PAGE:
miércoles, 28 de septiembre de 2011

Vicky Unus

The Legendary Vicky Unus performing her act of incredible strength and endurance. 

Article from The Times 1963:

On the tanbark trail, the top status symbol is a private stateroom in the circus train. The occupant is always a center-ring star. As Ringling Bros, and Barnum & Bailey Circus last week moved out of winter camp just south of Sarasota, Fla., and began its 93rd national tour, one stateroom was reserved for the youngest person ever to have one—an 18-year-old girl.

Her name is Vicki Unus, but she will be billed as La Toria as she spins in the air on the Roman rings. Her performance lasts seven minutes and occurs 32 ft. up, with no nets. For four minutes or so, she does such maneuvers as swings, splits, twists, roll-ups, hand stands, half crosses, and one-arm planches.

Seat Brusher. Then she goes into the grand finale of the golden rings, the one-arm swing. She hangs on with one hand while her body turns over and over itself like an eccentric propeller. She does it maybe 75 times, 100 if it is an opening night. Last winter she set the alltime record: 125.

Vicki is the daughter of F. F. Unus, the man who stands on one finger. The Unuses, like most circus stars, live in Sarasota. In Sarasota, even the high school has a circus. Three years ago Vicki told her father that she wanted to perform. Vicki was 5 ft. 3 in. and 125 Ibs. Said her father, with a pro's cold cynicism: "What will you do, brush off the seats?" Vicki lost 10 Ibs. and went into training under the great Lalage, whose real name is Wolfgang Roth.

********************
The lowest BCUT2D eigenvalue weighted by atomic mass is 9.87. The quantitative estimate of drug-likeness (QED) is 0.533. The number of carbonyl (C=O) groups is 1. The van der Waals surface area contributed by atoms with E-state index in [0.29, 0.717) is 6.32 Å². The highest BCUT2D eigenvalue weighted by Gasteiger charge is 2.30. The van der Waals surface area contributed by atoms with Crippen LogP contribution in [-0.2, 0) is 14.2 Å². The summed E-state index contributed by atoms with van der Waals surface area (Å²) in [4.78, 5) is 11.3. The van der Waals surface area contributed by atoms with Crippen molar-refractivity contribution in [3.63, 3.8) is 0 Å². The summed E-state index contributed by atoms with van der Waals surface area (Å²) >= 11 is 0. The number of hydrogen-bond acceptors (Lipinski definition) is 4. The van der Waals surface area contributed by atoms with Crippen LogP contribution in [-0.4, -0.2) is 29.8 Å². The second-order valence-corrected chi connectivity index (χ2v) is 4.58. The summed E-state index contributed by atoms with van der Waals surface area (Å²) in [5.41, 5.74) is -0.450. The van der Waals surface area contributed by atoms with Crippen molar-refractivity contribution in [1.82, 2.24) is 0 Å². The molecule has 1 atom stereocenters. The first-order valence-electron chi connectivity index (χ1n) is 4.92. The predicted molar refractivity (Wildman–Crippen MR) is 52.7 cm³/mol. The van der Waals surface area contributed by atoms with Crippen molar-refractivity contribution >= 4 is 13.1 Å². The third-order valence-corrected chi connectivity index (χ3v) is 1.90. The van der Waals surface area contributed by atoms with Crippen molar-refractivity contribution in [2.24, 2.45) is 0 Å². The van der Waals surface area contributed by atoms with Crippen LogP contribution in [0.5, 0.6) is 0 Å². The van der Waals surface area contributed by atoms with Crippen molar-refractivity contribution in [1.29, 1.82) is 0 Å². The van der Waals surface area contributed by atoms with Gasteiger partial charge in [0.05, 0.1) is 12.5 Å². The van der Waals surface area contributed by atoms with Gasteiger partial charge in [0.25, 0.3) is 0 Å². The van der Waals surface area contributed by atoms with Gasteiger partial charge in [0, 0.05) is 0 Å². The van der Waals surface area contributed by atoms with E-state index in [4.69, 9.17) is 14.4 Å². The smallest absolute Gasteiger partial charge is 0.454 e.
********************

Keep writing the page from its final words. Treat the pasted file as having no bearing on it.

Word Eater. 

She worked seven days a week, three hours a day. Where others often get much of their training as apprentices performing in public, she held out until she had perfected herself to the caliber of the center ring. Carrying a large plumed fan and wearing golden shoes, she is the new star of the traditional aerial ballet—one of the circus' four production numbers—and people of the circus have already compared her with the late, indubitably great Lillian Leitzel, who died 26 years ago in a fall in Copenhagen.

As a new face in the pin spots, she is part of a freshman class that includes East Germany's Prince Von, who puts skates on his hands and glides down two wires from roof to floor, and Mexico's Señor Antonio, the first aerialist in Ringling history to consent to do a hand stand while swinging on a trap bar at the top of the arena. As a child of the circus, Vicki Unus is proud to be La Toria and take her place among them—and among such old B.&B. stars as Harold Alzana, the high wire king, Trevor Bale, the big cat man, the Flying Gibsons and the Hanneford Bareback Riders. But she is proudest of all to be in the same show with F. F. Unus, her father, who has long since outlasted all competition in the art of standing on one finger, but who has just been forced to learn how to eat his words.

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